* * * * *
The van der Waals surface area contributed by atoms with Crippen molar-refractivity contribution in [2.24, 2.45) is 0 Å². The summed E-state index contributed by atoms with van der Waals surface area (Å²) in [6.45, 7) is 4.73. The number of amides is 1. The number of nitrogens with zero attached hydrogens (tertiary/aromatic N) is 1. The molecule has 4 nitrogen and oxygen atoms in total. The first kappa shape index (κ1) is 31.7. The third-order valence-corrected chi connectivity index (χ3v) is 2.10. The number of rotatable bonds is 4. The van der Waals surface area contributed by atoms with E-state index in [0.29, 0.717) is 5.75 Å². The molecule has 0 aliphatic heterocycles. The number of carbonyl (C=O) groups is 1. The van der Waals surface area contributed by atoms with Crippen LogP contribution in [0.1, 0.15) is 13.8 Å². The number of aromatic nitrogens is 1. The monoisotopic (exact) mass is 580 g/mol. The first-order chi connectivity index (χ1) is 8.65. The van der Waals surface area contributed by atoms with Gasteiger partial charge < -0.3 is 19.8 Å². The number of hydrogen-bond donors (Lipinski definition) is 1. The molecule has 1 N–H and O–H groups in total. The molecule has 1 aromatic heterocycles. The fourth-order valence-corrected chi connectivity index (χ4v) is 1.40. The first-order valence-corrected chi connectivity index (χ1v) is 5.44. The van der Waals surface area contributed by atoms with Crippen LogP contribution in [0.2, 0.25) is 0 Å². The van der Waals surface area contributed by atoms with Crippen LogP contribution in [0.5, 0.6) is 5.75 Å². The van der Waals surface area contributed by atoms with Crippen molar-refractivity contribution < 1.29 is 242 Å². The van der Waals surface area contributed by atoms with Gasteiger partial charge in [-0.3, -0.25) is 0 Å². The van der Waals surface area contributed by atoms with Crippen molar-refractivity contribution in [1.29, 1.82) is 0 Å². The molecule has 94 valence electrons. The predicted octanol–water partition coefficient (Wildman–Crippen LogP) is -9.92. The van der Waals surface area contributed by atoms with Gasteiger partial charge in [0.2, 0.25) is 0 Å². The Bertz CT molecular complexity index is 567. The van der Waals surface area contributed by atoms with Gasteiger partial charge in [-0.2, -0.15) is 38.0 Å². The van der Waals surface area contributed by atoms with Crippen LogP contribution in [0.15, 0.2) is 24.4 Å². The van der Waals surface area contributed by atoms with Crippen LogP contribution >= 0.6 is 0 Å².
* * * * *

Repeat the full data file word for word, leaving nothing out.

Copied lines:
The van der Waals surface area contributed by atoms with Crippen molar-refractivity contribution in [2.24, 2.45) is 0 Å². The summed E-state index contributed by atoms with van der Waals surface area (Å²) in [6.45, 7) is 4.73. The number of amides is 1. The number of nitrogens with zero attached hydrogens (tertiary/aromatic N) is 1. The molecule has 4 nitrogen and oxygen atoms in total. The first kappa shape index (κ1) is 31.7. The third-order valence-corrected chi connectivity index (χ3v) is 2.10. The number of rotatable bonds is 4. The van der Waals surface area contributed by atoms with E-state index in [0.29, 0.717) is 5.75 Å². The molecule has 0 aliphatic heterocycles. The number of carbonyl (C=O) groups is 1. The van der Waals surface area contributed by atoms with Crippen LogP contribution in [0.1, 0.15) is 13.8 Å². The number of aromatic nitrogens is 1. The monoisotopic (exact) mass is 580 g/mol. The first-order chi connectivity index (χ1) is 8.65. The van der Waals surface area contributed by atoms with Gasteiger partial charge < -0.3 is 19.8 Å². The number of hydrogen-bond donors (Lipinski definition) is 1. The molecule has 1 N–H and O–H groups in total. The molecule has 1 aromatic heterocycles. The fourth-order valence-corrected chi connectivity index (χ4v) is 1.40. The first-order valence-corrected chi connectivity index (χ1v) is 5.44. The van der Waals surface area contributed by atoms with Crippen LogP contribution in [0.2, 0.25) is 0 Å². The van der Waals surface area contributed by atoms with Crippen LogP contribution in [0.5, 0.6) is 5.75 Å². The van der Waals surface area contributed by atoms with Crippen molar-refractivity contribution < 1.29 is 242 Å². The van der Waals surface area contributed by atoms with Gasteiger partial charge in [-0.3, -0.25) is 0 Å². The van der Waals surface area contributed by atoms with Crippen molar-refractivity contribution in [1.29, 1.82) is 0 Å². The molecule has 94 valence electrons. The predicted octanol–water partition coefficient (Wildman–Crippen LogP) is -9.92. The van der Waals surface area contributed by atoms with Gasteiger partial charge in [0.2, 0.25) is 0 Å². The Bertz CT molecular complexity index is 567. The van der Waals surface area contributed by atoms with Gasteiger partial charge in [-0.2, -0.15) is 38.0 Å². The van der Waals surface area contributed by atoms with Crippen LogP contribution in [0.15, 0.2) is 24.4 Å². The van der Waals surface area contributed by atoms with Crippen LogP contribution >= 0.6 is 0 Å².